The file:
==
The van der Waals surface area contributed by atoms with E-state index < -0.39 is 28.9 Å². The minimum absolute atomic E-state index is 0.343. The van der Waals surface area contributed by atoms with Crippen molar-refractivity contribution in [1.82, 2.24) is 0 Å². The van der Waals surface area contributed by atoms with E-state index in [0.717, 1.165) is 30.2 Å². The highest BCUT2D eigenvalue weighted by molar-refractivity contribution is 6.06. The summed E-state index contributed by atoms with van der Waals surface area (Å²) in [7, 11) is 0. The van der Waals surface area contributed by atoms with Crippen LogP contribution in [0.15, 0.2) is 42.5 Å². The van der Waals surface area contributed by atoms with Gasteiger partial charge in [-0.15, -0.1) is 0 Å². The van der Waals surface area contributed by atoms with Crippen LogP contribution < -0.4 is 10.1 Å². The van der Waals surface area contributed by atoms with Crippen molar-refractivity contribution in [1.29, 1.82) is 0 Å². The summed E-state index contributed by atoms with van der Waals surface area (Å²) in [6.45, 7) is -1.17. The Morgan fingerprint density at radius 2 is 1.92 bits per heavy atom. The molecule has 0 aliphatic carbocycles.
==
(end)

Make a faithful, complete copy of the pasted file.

The van der Waals surface area contributed by atoms with E-state index < -0.39 is 28.9 Å². The minimum absolute atomic E-state index is 0.343. The van der Waals surface area contributed by atoms with Crippen molar-refractivity contribution in [1.82, 2.24) is 0 Å². The van der Waals surface area contributed by atoms with E-state index in [0.717, 1.165) is 30.2 Å². The highest BCUT2D eigenvalue weighted by molar-refractivity contribution is 6.06. The summed E-state index contributed by atoms with van der Waals surface area (Å²) in [7, 11) is 0. The van der Waals surface area contributed by atoms with Crippen LogP contribution in [0.15, 0.2) is 42.5 Å². The van der Waals surface area contributed by atoms with Gasteiger partial charge in [-0.15, -0.1) is 0 Å². The van der Waals surface area contributed by atoms with Crippen LogP contribution < -0.4 is 10.1 Å². The van der Waals surface area contributed by atoms with Crippen molar-refractivity contribution in [1.29, 1.82) is 0 Å². The summed E-state index contributed by atoms with van der Waals surface area (Å²) in [6.45, 7) is -1.17. The Morgan fingerprint density at radius 2 is 1.92 bits per heavy atom. The molecule has 0 aliphatic carbocycles.